Three women who have filed human rights complaints over their universities' handling of their sexual assault complaints tell their stories at Ryerson panel
On July 21, Justice Marvin Zuker found Mustafa Ururyar guilty of one count of sexual assault against Mandi Gray, a 28-year-old PhD candidate at York University. In a statement posted to Facebook that day, Gray writes: “I am tired of people talking to me like I won some sort of rape lottery because the legal system did what it is supposed to.” There is no “happy ending” to rape, she adds, despite the many media reports that called the verdict “revolutionary.”
Rape is a hot-button topic on Canadian university campuses. On Friday, August 5, a panel discussion was held at Ryerson university, where students who had reported gendered violence on campuses across Canada spoke about their experiences and what Canadian universities are doing about sexual assault. What was immediately clear is the many ways Canadian universities are actually failing their students.
As panellist Paniz Khosroshahy, an undergraduate student at McGill who went public with her sexual assault, points out, Canadian universities are not required to make public or even keep track of the number of reported sexual assaults. As she wrote in the McGill Daily recently, in the US, legislation called Title IX prohibits gender discrimination in federally funded educational institutions. It’s often used by students, like those at Yale and Cornell, to protest their university’s mishandling of sexual assault cases. Canada does not have Title IX. The fate of survivors often falls in the hands of university administrators, many of whom don’t have the most basic training in how to respond to a disclosure of sexual assault.
Other women who spoke at Friday’s panel are some of the most vocal activists surrounding campus sexual assault in Canada. Three of the women – Glynnis Kirchmeier, an alumna of the University of British Columbia, Tarrah McPherson, formerly of Mount St. Vincent University, and Gray – have all filed human rights complaints over their universities’ handling of their cases. They allege that “the failure to respond to disclosures of sexual assault in a manner that is trauma-informed and efficient is a form of systemic gender discrimination.”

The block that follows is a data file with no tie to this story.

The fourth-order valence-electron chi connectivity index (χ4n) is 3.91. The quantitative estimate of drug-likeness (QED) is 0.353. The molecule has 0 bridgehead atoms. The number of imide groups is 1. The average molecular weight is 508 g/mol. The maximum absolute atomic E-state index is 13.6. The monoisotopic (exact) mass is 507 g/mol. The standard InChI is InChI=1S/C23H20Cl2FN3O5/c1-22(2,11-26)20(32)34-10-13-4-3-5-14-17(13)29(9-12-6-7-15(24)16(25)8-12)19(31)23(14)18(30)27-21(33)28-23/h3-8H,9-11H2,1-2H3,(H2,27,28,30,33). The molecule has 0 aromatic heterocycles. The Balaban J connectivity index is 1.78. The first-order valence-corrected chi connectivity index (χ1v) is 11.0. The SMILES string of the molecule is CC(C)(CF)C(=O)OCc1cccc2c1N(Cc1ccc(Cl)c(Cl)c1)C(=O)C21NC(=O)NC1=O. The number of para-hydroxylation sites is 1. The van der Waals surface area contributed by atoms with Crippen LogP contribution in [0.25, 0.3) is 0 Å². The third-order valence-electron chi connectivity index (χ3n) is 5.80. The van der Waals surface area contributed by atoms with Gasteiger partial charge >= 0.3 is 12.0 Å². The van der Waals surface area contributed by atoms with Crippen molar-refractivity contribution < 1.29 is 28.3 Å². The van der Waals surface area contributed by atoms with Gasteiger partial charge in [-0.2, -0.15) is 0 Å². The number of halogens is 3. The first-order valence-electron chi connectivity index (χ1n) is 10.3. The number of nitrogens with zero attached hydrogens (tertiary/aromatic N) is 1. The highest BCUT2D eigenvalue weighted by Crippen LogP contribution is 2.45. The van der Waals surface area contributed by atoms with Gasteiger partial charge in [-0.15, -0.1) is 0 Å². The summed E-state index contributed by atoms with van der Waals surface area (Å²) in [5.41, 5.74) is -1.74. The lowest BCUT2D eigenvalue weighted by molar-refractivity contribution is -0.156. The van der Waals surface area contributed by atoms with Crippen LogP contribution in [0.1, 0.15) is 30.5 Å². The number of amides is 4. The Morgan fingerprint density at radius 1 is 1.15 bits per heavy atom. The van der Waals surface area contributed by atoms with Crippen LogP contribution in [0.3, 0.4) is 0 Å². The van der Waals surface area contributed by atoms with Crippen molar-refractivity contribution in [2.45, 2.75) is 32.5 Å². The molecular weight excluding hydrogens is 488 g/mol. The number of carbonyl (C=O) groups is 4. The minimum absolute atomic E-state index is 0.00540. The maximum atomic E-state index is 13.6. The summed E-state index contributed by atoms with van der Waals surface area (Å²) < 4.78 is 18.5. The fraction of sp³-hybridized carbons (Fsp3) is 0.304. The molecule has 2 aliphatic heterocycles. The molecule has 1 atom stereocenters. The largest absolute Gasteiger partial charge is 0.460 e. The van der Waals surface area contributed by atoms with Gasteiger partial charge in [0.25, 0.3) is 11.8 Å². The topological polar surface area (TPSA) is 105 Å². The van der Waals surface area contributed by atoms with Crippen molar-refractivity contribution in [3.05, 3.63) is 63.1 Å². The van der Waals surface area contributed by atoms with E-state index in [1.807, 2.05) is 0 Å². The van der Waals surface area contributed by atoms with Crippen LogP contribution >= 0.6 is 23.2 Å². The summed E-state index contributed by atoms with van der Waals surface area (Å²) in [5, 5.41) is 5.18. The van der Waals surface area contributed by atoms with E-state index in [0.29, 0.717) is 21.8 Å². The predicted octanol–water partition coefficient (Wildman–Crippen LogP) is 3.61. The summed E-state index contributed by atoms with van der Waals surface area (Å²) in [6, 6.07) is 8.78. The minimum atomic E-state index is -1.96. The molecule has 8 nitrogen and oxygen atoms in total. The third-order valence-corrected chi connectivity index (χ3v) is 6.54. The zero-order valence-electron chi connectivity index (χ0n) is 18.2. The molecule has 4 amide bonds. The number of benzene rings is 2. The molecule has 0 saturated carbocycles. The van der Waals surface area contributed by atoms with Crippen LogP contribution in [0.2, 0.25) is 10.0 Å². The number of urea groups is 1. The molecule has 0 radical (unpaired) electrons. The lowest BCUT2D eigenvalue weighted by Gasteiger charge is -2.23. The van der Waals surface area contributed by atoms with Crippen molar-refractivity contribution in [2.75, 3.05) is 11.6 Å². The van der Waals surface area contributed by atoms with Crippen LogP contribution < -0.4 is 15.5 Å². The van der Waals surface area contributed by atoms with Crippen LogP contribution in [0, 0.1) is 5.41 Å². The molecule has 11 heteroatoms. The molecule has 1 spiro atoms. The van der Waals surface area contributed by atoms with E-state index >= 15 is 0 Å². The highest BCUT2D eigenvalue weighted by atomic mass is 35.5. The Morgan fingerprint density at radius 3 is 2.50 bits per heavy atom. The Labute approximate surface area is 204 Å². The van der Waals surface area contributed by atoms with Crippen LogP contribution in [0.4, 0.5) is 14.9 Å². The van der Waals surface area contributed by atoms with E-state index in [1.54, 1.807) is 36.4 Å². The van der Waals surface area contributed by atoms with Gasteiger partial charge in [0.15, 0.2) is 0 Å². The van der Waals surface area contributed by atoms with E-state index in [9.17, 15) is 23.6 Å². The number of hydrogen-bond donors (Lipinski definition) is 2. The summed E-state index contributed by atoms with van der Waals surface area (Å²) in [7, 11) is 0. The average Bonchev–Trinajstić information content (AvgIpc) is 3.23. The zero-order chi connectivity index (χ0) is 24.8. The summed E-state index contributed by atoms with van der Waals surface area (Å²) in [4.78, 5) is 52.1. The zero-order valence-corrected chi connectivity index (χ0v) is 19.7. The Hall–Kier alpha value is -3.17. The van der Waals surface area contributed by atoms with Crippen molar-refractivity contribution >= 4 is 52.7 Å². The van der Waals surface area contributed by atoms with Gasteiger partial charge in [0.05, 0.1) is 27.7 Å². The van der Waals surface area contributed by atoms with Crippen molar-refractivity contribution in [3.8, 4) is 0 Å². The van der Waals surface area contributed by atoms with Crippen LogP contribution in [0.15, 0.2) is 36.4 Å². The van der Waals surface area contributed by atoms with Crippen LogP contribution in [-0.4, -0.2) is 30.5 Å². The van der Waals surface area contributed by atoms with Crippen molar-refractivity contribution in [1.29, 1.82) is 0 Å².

1. Universities still believe in the “perfect victim” and the “perfect rape”
In her statement, Gray acknowledges that her status as a middle-class, white person allowed her case to get to trial in the first place, calling her experience “atypical.” “If I am drowning in these systems, what does that mean for those who are not university educated white women who are sexually assaulted?” she asks.
Ellie Ade Kur, a PhD student at the University of Toronto, was in foster care before she started her undergrad at UofT at the age of 16. She was working as a stripper at the time. “You can already put together in your head that I’m not a very good victim,” she says.
Ade Kur says she felt she couldn’t talk to police or administrators about her assault. “A lot of the things I’d seen at the university, based off of how administrators, professors, counsellors treated people like me – treated Black women like me, treated sex workers like me – made me realise that that’s not necessarily a route that I could take.”
“I am a mom, I have children – some people have jobs, some people have medical issues, some people are upgrading their education,” adds McPherson. “There are so many reasons why people are in university, so when you add [sexual assault] to it, it becomes really complicated.”
Because she was in a long-term relationship with her assailant, Ade Kur says she was directed to report to a general assault counsellor, rather than a sexual assault counsellor, who then asked her if the assault was simply a “misunderstanding.”
“There are always all these strategies that crisis counsellors, sexual assault counsellors, and general assault counsellors in universities will use to deter you from coming forward,” says Ade Kur. “To try and play ‘devil’s advocate’ to your story because they’re ‘prepping you’ for all of the questioning. But really it just serves this purpose to limit the number of reports… and that’s how you show that sexual violence is not a ‘thing.’ But it is.”
An Access to Information request filed by a UofT student newspaper, The Strand, showed that in the 2014-15 academic year there were 137 informal complaints of sexual assault (a number that should be closer to 8,500, considering nearly one in five women will be sexually assaulted as students). Of those 137, 22 became formal complaints, at the discretion of a sexual assault counsellor. Six of those cases were reported to police, and three ended up in court. There were zero suspensions, zero expulsions, and zero disciplinary measures taken by the university.
“Once someone makes a report, how it’s reported – whether it’s documented as a ‘domestic incident’ and not sexual assault, or an ‘interpersonal conflict’ – these are ways that are used to massage numbers,” says Kirchmeier.
2. They’re silencing survivors, rather than working with them